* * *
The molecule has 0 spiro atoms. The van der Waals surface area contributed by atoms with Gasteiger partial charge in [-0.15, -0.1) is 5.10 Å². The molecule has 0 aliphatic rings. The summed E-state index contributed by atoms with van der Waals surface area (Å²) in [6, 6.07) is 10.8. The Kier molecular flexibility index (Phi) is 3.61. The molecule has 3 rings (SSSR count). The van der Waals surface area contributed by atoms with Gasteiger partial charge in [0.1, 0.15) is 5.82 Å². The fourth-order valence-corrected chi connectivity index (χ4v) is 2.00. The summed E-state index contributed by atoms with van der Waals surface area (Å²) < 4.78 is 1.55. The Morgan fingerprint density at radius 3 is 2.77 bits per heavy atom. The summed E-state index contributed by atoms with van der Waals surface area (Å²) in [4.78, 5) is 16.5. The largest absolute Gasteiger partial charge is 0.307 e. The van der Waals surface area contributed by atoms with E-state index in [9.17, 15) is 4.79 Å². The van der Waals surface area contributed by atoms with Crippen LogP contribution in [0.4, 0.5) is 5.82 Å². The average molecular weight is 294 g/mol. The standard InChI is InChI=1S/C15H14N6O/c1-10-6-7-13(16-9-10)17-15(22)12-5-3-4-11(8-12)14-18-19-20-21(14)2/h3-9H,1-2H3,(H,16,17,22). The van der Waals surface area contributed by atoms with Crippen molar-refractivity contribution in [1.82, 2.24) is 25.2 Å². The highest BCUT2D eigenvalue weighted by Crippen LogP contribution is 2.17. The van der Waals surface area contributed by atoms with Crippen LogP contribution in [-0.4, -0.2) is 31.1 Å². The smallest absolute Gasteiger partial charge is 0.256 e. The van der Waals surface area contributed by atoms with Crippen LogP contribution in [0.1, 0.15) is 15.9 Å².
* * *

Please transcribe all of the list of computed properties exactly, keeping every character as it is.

The molecule has 0 spiro atoms. The van der Waals surface area contributed by atoms with Gasteiger partial charge in [-0.15, -0.1) is 5.10 Å². The molecule has 0 aliphatic rings. The summed E-state index contributed by atoms with van der Waals surface area (Å²) in [6, 6.07) is 10.8. The Kier molecular flexibility index (Phi) is 3.61. The molecule has 3 rings (SSSR count). The van der Waals surface area contributed by atoms with Gasteiger partial charge in [0.1, 0.15) is 5.82 Å². The fourth-order valence-corrected chi connectivity index (χ4v) is 2.00. The summed E-state index contributed by atoms with van der Waals surface area (Å²) < 4.78 is 1.55. The Morgan fingerprint density at radius 3 is 2.77 bits per heavy atom. The summed E-state index contributed by atoms with van der Waals surface area (Å²) in [4.78, 5) is 16.5. The largest absolute Gasteiger partial charge is 0.307 e. The van der Waals surface area contributed by atoms with E-state index in [9.17, 15) is 4.79 Å². The van der Waals surface area contributed by atoms with Crippen LogP contribution in [0.4, 0.5) is 5.82 Å². The average molecular weight is 294 g/mol. The standard InChI is InChI=1S/C15H14N6O/c1-10-6-7-13(16-9-10)17-15(22)12-5-3-4-11(8-12)14-18-19-20-21(14)2/h3-9H,1-2H3,(H,16,17,22). The van der Waals surface area contributed by atoms with Crippen molar-refractivity contribution in [1.82, 2.24) is 25.2 Å². The highest BCUT2D eigenvalue weighted by Crippen LogP contribution is 2.17. The van der Waals surface area contributed by atoms with Crippen LogP contribution in [-0.4, -0.2) is 31.1 Å². The smallest absolute Gasteiger partial charge is 0.256 e. The van der Waals surface area contributed by atoms with Crippen LogP contribution in [0.1, 0.15) is 15.9 Å².